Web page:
What the author is describing is shortsightedness, not efficiency. If I can produce 100 acres of crops with a cutoff of 10 years, or produce 25 acres of crops with a cutoff of 100 years, which is more efficient? And that's being conservative. In most cases, a more realistic analogy is producing 100 acres of crops with a cutoff of 10 years, vs. producing 25 acres of crops in perpetuity, using sustainable methods. That's efficiency over the long term.
posted by Brak at 3:46 PM on August 15, 2007

Shortsightedness is what passes as efficiency in many quarters these days.
posted by blucevalo at 3:58 PM on August 15, 2007

barchan: I think that you have it fairly backwards. The beauty of primitive humans is that they are incredibly adaptive. We eat anything we can get our hands on, can create shelter in almost any environment, and are highly mobile to move whenever circumstances look bad or an opportunity opens up. It's very recent thing that people settled down and got hyperspecialized. In addition, I do not think that word means what you think it means. I've always seen r/k type defined as a breeding strategy (spam vs golden child) which can be independent of the characteristics that you're talking about. In that regard we are definite k-type.
posted by a robot made out of meat at 4:08 PM on August 15, 2007

There's no question that our current economy rewards efficiency and provides safety nets for failure. It probably wouldn't need to though - people will play the odds either way.

I can't even think of an economic structure that would reward resiliency in a timeframe that people care about.

It's difficult to even establish how resilient a system is without things going wrong.
posted by aubilenon at 5:03 PM on August 15, 2007

Interesting read.

...additionally I'm now afeared of getting into an accident with a semi hauling bees.
posted by Smedleyman at 5:37 PM on August 15, 2007

What the author is describing is shortsightedness, not efficiency.

Not shortsightedness either. Specialization.
posted by Chuckles at 5:45 PM on August 15, 2007

I can't even think of an economic structure that would reward resiliency in a timeframe that people care about.

Given the ridiculous state we have reached, there are fairly simple steps that can improve our situation immensely. For example, as corporate entities get larger, pile on financial penalties.. Millions of small businesses should be more resilient than oligopoly.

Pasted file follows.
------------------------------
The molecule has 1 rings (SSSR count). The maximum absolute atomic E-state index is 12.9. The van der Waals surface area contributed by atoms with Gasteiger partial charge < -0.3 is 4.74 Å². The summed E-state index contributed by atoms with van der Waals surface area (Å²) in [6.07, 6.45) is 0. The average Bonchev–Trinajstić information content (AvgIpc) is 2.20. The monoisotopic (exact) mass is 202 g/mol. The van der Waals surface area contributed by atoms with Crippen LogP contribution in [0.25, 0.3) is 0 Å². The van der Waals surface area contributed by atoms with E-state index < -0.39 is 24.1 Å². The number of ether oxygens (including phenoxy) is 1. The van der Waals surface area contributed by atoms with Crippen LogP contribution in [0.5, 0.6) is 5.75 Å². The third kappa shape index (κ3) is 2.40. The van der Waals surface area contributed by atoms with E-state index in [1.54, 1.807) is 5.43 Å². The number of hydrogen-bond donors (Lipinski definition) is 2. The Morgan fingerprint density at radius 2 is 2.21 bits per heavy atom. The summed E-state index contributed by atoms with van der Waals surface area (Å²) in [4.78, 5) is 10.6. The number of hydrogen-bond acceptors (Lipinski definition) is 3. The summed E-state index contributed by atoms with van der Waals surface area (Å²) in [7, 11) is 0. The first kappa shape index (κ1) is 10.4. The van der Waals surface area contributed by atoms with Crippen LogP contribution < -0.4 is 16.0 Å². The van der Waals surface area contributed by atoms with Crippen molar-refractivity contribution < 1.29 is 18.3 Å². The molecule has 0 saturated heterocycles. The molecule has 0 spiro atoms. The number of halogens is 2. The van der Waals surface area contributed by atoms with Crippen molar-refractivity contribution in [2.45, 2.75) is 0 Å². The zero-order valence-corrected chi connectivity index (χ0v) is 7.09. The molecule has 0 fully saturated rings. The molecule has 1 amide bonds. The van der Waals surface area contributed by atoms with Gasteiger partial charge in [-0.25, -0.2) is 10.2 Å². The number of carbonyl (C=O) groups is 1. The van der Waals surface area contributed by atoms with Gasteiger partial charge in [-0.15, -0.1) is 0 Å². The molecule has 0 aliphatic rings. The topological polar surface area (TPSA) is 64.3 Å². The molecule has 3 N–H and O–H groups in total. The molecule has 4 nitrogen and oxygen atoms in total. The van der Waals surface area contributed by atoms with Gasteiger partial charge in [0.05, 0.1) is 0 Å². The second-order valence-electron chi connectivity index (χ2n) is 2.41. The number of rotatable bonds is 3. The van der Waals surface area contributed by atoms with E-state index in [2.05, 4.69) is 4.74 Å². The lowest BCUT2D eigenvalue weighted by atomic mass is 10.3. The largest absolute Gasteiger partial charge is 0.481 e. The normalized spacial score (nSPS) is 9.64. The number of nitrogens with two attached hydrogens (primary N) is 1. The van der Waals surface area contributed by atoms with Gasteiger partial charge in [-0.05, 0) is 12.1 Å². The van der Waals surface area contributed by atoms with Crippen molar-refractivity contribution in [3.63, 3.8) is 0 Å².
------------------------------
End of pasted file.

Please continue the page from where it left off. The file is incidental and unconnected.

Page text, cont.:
As always, the devil is in the details, obviously - franchises aren't really small business..
posted by Chuckles at 5:51 PM on August 15, 2007

Is Nature always resilient? The dinosaurs weren't resilient right? If the Sun supernovas tomorrow, nothing on earth is resilient.

So aren't discussions of resilience meaningless without reference to a standard? Resilient to what?

Is the Internet resilient? Yes to local link outages. No to a global power outage.
posted by storybored at 6:38 PM on August 15, 2007

Obviously it depends. Do you believe that human life has value or not? If you do, you should want it to be resilient..

Follow the golden path.
posted by Chuckles at 6:43 PM on August 15, 2007

Somebody get that guy an editor, stat.

Otherwise not a bad essay, I appreciate his line of thinking, although I'm still not 100% convinced of the 'imminent catastrophic climate change' that he seems to be taking on premise in the early part of the piece. But I understand he's not really writing about that, directly; you could take the point about resilience vs efficiency with any number of examples.

Looking at it from an engineer's perspective, modern computer-aided design systems allow us to design bridges, cars, and other machines to much closer tolerances than was possible in the past. While this is generally good -- it means better efficiency and less wasted raw materials -- it can also be bad, because it makes the resulting structures or systems less able to cope with forces that weren't thought of in the original analysis.

Overall, efficiency makes hubris much more expensive.
posted by Kadin2048 at 9:25 PM on August 15, 2007

I can't even think of an economic structure that would reward resiliency in a timeframe that people care about.

Thinking about things in terms of economics drives you towards efficiency and from resilience. The most gain for the least output. Efficient. Economical.

Thinking about things in terms of richness of experience can lead you to diversity, unpredictability and resilience.
posted by pointilist at 9:43 PM on August 15, 2007